In the US, more than 90% of the US population is exposed to copper poisoning from copper sulfide, a type of metal that occurs naturally in copper-containing soil and rocks.
The main way that copper poisoning happens is through contact with the copper sulfides in copper pipes.
This is because the copper in copper tubing is not soluble, meaning that the copper is soluble in water.
Water is also the only solid that can dissolve the copper.
The problem is that most people don’t realize that this happens.
They think that copper sulfated soil is a natural process, that it doesn’t need to be treated or washed and that copper-eating bacteria (including bacteria from humans) don’t cause copper toxicity.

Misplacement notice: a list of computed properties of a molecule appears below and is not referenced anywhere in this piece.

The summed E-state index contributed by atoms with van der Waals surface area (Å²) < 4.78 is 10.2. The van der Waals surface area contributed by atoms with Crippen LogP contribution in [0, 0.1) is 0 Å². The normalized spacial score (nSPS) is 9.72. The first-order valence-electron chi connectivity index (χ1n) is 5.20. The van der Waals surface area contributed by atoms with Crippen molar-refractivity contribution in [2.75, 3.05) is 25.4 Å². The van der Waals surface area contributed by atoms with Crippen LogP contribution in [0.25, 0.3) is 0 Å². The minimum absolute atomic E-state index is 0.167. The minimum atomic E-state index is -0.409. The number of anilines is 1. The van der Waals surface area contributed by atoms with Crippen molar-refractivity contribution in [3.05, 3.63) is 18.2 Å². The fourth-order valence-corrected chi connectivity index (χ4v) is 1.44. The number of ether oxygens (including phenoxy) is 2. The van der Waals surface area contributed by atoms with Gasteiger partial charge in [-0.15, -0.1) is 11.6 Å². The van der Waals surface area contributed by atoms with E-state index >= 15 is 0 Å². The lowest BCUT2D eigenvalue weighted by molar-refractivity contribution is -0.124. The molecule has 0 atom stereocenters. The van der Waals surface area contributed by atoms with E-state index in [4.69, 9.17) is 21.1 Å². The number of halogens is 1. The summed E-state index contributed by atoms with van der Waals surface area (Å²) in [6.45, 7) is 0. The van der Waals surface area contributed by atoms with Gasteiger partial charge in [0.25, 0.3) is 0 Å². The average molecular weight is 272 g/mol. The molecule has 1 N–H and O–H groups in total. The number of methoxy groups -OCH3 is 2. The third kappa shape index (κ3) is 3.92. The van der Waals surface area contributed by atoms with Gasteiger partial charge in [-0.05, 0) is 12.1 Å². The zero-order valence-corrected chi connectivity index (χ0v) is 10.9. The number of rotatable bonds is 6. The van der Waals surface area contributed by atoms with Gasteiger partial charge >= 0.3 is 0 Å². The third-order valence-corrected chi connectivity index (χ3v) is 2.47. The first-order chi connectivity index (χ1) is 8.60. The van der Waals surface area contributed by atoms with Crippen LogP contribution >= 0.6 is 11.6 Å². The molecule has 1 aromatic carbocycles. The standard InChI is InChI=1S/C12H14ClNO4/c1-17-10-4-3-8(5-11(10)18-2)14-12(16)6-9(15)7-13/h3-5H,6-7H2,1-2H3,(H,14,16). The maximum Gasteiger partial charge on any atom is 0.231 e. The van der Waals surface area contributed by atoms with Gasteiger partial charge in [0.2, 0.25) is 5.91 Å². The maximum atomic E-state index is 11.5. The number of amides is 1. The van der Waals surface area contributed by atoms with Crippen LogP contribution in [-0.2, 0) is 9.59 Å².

The truth is that copper toxicity occurs when a person is exposed too much of the soil or rocks to copper sulfating bacteria.
These bacteria are often present on the soil and/or in rocks that are not treated with copper sulfic acid.
Copper poisoning from bacteria on the copper soil and in the rocks causes copper poisoning.
It is also called copper poisoning caused by bacteria.
Symptoms Copper poisoning can be very severe and sometimes life-threatening.
In severe cases, the copper poisoning can cause irreversible damage to the kidneys, liver, eyes, and nervous system.
Symptoms include: difficulty breathing